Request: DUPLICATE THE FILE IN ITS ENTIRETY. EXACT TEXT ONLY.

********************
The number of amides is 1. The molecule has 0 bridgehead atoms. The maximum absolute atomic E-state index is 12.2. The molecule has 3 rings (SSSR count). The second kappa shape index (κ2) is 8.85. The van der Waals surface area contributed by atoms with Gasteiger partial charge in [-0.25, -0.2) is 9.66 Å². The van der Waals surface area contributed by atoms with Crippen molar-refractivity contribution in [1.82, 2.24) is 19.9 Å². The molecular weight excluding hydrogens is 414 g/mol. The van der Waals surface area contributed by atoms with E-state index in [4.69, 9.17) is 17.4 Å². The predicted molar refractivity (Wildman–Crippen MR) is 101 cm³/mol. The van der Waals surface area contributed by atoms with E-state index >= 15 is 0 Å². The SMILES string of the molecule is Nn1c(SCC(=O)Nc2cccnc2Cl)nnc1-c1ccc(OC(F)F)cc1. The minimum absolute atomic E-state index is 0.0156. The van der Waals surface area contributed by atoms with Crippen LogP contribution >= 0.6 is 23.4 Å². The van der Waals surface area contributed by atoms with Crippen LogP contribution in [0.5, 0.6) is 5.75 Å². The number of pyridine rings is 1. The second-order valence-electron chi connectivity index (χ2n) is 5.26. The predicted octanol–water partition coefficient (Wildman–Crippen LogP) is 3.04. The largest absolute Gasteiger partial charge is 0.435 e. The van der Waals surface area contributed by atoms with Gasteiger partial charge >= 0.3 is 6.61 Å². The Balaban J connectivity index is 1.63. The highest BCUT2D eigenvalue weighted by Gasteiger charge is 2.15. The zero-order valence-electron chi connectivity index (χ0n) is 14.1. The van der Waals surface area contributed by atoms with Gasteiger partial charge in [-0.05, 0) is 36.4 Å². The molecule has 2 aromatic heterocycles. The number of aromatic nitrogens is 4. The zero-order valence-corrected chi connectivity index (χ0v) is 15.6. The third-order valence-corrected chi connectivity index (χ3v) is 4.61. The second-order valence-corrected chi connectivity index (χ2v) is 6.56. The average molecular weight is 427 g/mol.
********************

The number of amides is 1. The molecule has 0 bridgehead atoms. The maximum absolute atomic E-state index is 12.2. The molecule has 3 rings (SSSR count). The second kappa shape index (κ2) is 8.85. The van der Waals surface area contributed by atoms with Gasteiger partial charge in [-0.25, -0.2) is 9.66 Å². The van der Waals surface area contributed by atoms with Crippen molar-refractivity contribution in [1.82, 2.24) is 19.9 Å². The molecular weight excluding hydrogens is 414 g/mol. The van der Waals surface area contributed by atoms with E-state index in [4.69, 9.17) is 17.4 Å². The predicted molar refractivity (Wildman–Crippen MR) is 101 cm³/mol. The van der Waals surface area contributed by atoms with E-state index >= 15 is 0 Å². The SMILES string of the molecule is Nn1c(SCC(=O)Nc2cccnc2Cl)nnc1-c1ccc(OC(F)F)cc1. The minimum absolute atomic E-state index is 0.0156. The van der Waals surface area contributed by atoms with Crippen LogP contribution >= 0.6 is 23.4 Å². The van der Waals surface area contributed by atoms with Crippen LogP contribution in [0.5, 0.6) is 5.75 Å². The number of pyridine rings is 1. The second-order valence-electron chi connectivity index (χ2n) is 5.26. The predicted octanol–water partition coefficient (Wildman–Crippen LogP) is 3.04. The largest absolute Gasteiger partial charge is 0.435 e. The van der Waals surface area contributed by atoms with Gasteiger partial charge >= 0.3 is 6.61 Å². The Balaban J connectivity index is 1.63. The highest BCUT2D eigenvalue weighted by Gasteiger charge is 2.15. The zero-order valence-electron chi connectivity index (χ0n) is 14.1. The van der Waals surface area contributed by atoms with Gasteiger partial charge in [-0.05, 0) is 36.4 Å². The molecule has 2 aromatic heterocycles. The number of aromatic nitrogens is 4. The zero-order valence-corrected chi connectivity index (χ0v) is 15.6. The third-order valence-corrected chi connectivity index (χ3v) is 4.61. The second-order valence-corrected chi connectivity index (χ2v) is 6.56. The average molecular weight is 427 g/mol.